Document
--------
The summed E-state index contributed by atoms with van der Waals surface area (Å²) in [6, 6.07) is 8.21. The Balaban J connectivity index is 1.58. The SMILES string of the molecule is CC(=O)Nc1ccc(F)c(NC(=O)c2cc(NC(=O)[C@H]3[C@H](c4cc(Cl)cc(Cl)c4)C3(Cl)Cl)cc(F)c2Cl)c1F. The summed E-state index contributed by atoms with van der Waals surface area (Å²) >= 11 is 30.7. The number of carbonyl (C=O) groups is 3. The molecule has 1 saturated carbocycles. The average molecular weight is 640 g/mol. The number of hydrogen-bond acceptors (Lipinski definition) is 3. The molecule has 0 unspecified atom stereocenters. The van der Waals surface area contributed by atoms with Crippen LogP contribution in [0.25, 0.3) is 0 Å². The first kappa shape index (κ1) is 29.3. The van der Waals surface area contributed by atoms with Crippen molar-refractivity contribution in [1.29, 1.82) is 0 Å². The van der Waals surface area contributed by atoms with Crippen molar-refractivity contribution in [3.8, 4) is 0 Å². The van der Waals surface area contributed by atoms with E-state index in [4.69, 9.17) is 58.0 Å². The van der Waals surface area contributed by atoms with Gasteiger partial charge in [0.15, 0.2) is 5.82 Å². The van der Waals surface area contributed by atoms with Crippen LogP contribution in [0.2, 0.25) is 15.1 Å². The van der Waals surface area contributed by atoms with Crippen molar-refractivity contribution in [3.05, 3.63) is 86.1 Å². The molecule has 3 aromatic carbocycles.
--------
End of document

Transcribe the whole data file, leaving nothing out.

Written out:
The summed E-state index contributed by atoms with van der Waals surface area (Å²) in [6, 6.07) is 8.21. The Balaban J connectivity index is 1.58. The SMILES string of the molecule is CC(=O)Nc1ccc(F)c(NC(=O)c2cc(NC(=O)[C@H]3[C@H](c4cc(Cl)cc(Cl)c4)C3(Cl)Cl)cc(F)c2Cl)c1F. The summed E-state index contributed by atoms with van der Waals surface area (Å²) >= 11 is 30.7. The number of carbonyl (C=O) groups is 3. The molecule has 1 saturated carbocycles. The average molecular weight is 640 g/mol. The number of hydrogen-bond acceptors (Lipinski definition) is 3. The molecule has 0 unspecified atom stereocenters. The van der Waals surface area contributed by atoms with Crippen LogP contribution in [0.25, 0.3) is 0 Å². The first kappa shape index (κ1) is 29.3. The van der Waals surface area contributed by atoms with Crippen molar-refractivity contribution in [1.29, 1.82) is 0 Å². The van der Waals surface area contributed by atoms with Crippen molar-refractivity contribution in [3.8, 4) is 0 Å². The van der Waals surface area contributed by atoms with E-state index in [4.69, 9.17) is 58.0 Å². The van der Waals surface area contributed by atoms with Gasteiger partial charge in [0.15, 0.2) is 5.82 Å². The van der Waals surface area contributed by atoms with Crippen LogP contribution in [0.2, 0.25) is 15.1 Å². The van der Waals surface area contributed by atoms with Crippen molar-refractivity contribution in [3.05, 3.63) is 86.1 Å². The molecule has 3 aromatic carbocycles.